Exposure to rubella during pregnancy has resulted in diabetes in about 20% of children.14 Similarly, the risk for T1D in childhood is reported to be increased in children born to mothers with enterovirus infections during pregnancy.15,16 Other potential risk factors include ABO incompatibility and hyperbiliru-binemia,17,18 preeclampsia,19 mother’s age,20 and high birth weight for gestational age.20,21 Further evidence of fetal programming of T1D risk comes from the still unexplained decreased T1D risk in children of mothers with T1D as compared to children of fathers with T1D.22,23 Finally, the HLA type of the child appears to affect fetal growth, suggesting potential genetic programming that goes beyond the immune repertoire.24,25 There is a gap in understanding to what extent gestational factors, including genetic interactions, may trigger islet autoimmunity or merely increase T1D susceptibility in the offspring. It cannot be excluded that gestational infection may induce immunologic tolerance to the virus.26,27 An ability of the offspring immune system to regard a virus as self may have consequences for latency and reinfection.
Seroconversion to positivity for islet autoantibodies, the earliest measure of islet autoimmunity which may lead to clinical T1D, may occur already 3–6 months after birth.20,28 Candidate autoimmunity and T1D risk factors operating in infancy include those related to exposure to infectious agents, improved hygiene,29 mucosal exposure to dietary constituents,30,31 and requirement for increased beta cell functioning.32,33
Previous virus studies have sought to provide a direct evidence for virus-induced T1D. However, in some of these patients developing T1D, it was found that either the insulitis was chronic or that the patients already had islet cell autoantibodies. It could therefore not be excluded that the virus infection accelerated an already ongoing process of islet autoimmunity.34 Further studies of these phenomena as well as of other microbial agents are therefore warranted to take into account that subjects with an increased T1D risk may show responses that lead to islet autoimmunity or affect ongoing islet autoimmunity.
Enteroviruses, and in particular coxsackie B viruses, remain the prime candidate by nature of their tropism for beta cells,34,35 possible molecular mimicry,36 and early and more recent reports of their presence in beta cells of patients with T1D.37,38 Data from Finland showing a relationship between enterovirus infection and the appearance of islet autoantibodies as well as a seasonal fluctuation in the appearance of islet autoantibodies supports a role early in the disease.39 However, substantially more evidence is required to establish a causal role for enterovirus in T1D, especially as a trigger of the islet autoimmunity, because the association could not be demonstrated in children outside Scandinavia, including those in Colorado40 and Germany.41 Rotavirus has also been shown to infect beta cells and to have a link to islet autoimmunity by way of molecular mimicry,42,43 but evidence for a causal role is lacking.44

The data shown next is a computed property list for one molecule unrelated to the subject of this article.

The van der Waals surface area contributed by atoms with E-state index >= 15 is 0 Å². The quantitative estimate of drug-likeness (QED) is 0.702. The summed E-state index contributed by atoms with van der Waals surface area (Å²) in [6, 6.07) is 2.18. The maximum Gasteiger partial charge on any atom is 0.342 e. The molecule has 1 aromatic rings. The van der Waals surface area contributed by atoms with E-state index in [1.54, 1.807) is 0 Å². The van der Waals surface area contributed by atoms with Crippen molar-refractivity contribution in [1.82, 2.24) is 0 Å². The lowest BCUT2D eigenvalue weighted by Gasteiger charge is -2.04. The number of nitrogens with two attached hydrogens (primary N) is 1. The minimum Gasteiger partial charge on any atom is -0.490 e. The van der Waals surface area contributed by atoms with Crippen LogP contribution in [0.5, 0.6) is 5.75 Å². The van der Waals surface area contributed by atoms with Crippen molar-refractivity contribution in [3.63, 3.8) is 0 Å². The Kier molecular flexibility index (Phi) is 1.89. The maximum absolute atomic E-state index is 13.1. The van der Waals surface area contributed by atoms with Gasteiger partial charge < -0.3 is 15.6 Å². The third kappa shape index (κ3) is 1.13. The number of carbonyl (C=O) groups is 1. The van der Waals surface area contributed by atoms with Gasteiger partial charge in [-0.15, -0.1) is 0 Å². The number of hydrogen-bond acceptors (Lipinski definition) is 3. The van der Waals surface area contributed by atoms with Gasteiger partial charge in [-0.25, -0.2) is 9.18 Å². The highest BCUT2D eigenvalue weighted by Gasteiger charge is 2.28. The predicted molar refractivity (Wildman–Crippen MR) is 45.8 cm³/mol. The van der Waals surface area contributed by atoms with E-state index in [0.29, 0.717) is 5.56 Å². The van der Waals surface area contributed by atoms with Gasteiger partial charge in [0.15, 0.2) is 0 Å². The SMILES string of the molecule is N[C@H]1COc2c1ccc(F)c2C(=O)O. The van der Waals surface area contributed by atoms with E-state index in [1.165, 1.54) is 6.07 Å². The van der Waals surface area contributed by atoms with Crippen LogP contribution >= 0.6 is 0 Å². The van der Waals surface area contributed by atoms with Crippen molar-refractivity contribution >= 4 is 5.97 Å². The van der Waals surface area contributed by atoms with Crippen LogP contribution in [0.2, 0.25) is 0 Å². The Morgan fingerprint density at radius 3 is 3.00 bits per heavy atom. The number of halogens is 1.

Seemingly in contrast to the infectious hypotheses is the notion that improved hygiene is responsible for upward trends in T1D incidence as well as incidences of other hyperimmune response diseases such as allergy.29 There are epidemiologic studies indicating that crowding and exposure to others in day care are associated with reduced T1D risk, supporting the hygiene hypothesis. Few studies have examined the relationship of hygiene to the development of islet autoimmunity. Related to hygiene is a potential role of vaccinations in the development of islet autoantibodies or progression to T1D. Some have suggested that vaccination increases T1D risk, but well-designed studies have found no evidence for this.45,46 The temporal relationship of vaccinations to the development of islet autoantibodies or T1D has never been examined. Prospective analyses of children from 3 months of age through the entire period of mandatory or voluntary vaccination are needed to establish effects of vaccinations on islet autoimmunity and progression to T1D.
Substantial data have been generated on the role of breast-feeding and early exposure to cow’s milk47 or cereals.30,31 In addition to these there are reports of associations of T1D development with low intakes of vitamin D,48 tocopherols,49 ascorbic acid,50 vitamin E,51 and omega-3 fatty acids.52 Other suspected exposures include drinking water, with an increased risk if water is from a local well compared to water-plant drinking water, possibly related to the amount of zinc.53 Moreover, N-nitroso compounds54 and mycotoxins55 have been associated with an increased risk of T1D.
The TEDDY study is uniquely positioned to elucidate the association between T1D and celiac disease because the study eligibility HLA genotypes confer susceptibility to both diseases.56–58 TEDDY is measuring autoantibodies against tissue transglutaminase (tTG), which is a very sensitive and specific marker of celiac disease.